The Photographs of Edwin Smith

These are some of Edwin Smith’s photographs from my own collection. They are a few from the many that I printed for Olive Cook during the 1980s and 1990s.

In my first solo exhibition of my own work, I used a quotation from Edwin in the requested ‘artist’s statement’:

“The man who lives through his eyes is continually confronted with scenes and spectacles that compel his attention or admiration and demand an adequate reaction. To pass on without pause is impossible and to continue after purely mental applause is unsatisfying; some real tribute must be paid.
Photography, to many of its addicts, is a convenient and simple means of discharging these ever-recurring debts to the visual world.”

From the first time I encountered Edwin’s work I was enthralled by his approach to his subjects. Undoubtedly, there is something of the romantic vision of an idyllic rural England embodied in many of them which is always attractive, but his approach to this was not condescending or patronising and certainly not ‘pictorial’. He would treat every subject the same whether it was a King’s bedroom or a farm-worker’s kitchen. His photographs are akin to those of Eugene Atget (the only photographer whose influence he admitted to) and are perhaps even more the ‘documents pour artistes’ that Atget advertised – the artist in this case also being the photographer.

Many more of Edwin’s photographs can be viewed in the article Edwin Smith & Social Documentary Photography.

There is a strong association with the work of Walker Evans as well. It is not known for sure whether Edwin Smith was familiar with the Farm Security Administration work that Evans was involved in during the 1930s, but it seems unlikely. Their approaches were similar however, even if their motivations were very different.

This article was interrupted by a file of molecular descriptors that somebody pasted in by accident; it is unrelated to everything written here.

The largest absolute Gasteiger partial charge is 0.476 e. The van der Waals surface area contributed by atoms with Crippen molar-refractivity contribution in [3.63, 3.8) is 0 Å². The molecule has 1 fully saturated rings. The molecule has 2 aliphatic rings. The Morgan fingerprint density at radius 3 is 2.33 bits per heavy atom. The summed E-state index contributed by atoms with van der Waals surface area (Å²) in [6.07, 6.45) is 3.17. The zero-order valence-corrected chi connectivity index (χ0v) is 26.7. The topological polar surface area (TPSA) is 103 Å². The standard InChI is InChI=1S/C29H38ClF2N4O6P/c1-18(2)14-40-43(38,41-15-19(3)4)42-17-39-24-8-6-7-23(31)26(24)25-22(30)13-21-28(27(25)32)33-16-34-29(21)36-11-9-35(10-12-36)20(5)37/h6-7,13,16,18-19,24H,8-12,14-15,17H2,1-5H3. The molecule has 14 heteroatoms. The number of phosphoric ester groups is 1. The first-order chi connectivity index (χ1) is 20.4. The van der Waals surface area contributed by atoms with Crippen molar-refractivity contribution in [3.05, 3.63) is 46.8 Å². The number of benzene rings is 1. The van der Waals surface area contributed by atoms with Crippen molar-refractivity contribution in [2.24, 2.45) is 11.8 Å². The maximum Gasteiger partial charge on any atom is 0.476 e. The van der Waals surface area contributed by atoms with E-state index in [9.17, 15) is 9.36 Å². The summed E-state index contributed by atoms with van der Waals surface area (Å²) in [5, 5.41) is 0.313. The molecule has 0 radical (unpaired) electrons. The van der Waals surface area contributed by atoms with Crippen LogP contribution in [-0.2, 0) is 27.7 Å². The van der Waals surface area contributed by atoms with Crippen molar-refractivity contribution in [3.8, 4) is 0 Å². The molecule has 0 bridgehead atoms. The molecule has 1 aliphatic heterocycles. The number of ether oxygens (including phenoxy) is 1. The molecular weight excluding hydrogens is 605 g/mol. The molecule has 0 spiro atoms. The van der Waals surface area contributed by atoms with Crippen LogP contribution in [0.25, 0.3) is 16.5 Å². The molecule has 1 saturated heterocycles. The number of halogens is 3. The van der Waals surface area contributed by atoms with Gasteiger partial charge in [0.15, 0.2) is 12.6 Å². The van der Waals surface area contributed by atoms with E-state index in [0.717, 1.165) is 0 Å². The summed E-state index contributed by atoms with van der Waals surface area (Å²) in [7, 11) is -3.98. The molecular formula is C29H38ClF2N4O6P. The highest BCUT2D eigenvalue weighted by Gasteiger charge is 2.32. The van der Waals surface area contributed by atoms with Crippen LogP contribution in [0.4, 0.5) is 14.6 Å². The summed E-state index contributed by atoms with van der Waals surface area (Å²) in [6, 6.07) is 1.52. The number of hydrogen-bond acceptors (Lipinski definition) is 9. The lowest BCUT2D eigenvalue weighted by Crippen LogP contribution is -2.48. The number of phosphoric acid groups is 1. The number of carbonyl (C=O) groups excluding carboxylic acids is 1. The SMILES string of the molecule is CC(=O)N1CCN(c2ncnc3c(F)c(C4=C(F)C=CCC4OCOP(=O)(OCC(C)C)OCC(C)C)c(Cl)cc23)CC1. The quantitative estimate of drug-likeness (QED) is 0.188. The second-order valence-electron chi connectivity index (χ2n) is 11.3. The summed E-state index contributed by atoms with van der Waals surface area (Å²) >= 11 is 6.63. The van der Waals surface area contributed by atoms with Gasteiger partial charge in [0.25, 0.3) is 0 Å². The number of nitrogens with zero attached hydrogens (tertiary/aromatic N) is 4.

The entire Edwin Smith archive was bequeathed by Olive to the Royal Institute of British Architects (RIBA), where it now resides. Smith’s archive of 60,000 images and their copyright are now held by the RIBA Library Photographs Collection (RIBApix) where nearly 4500 images have now been added to the online catalogue. They have very kindly granted permission for reproductions on this site.

The Chris Beetles Gallery in London manages sales of high-quality photographic prints from the RIBA collection. Copies of Edwin’s photographs, authenticated with the estate stamp, may be purchased from them.

The images above are presented as thumbnails, clicking on them enlarges each. Use the navigation on any of the pop-ups.

For a comprehensive view of their holdings, and to purchase original prints from Edwin Smith’s negatives, please visit the RIBA link above.

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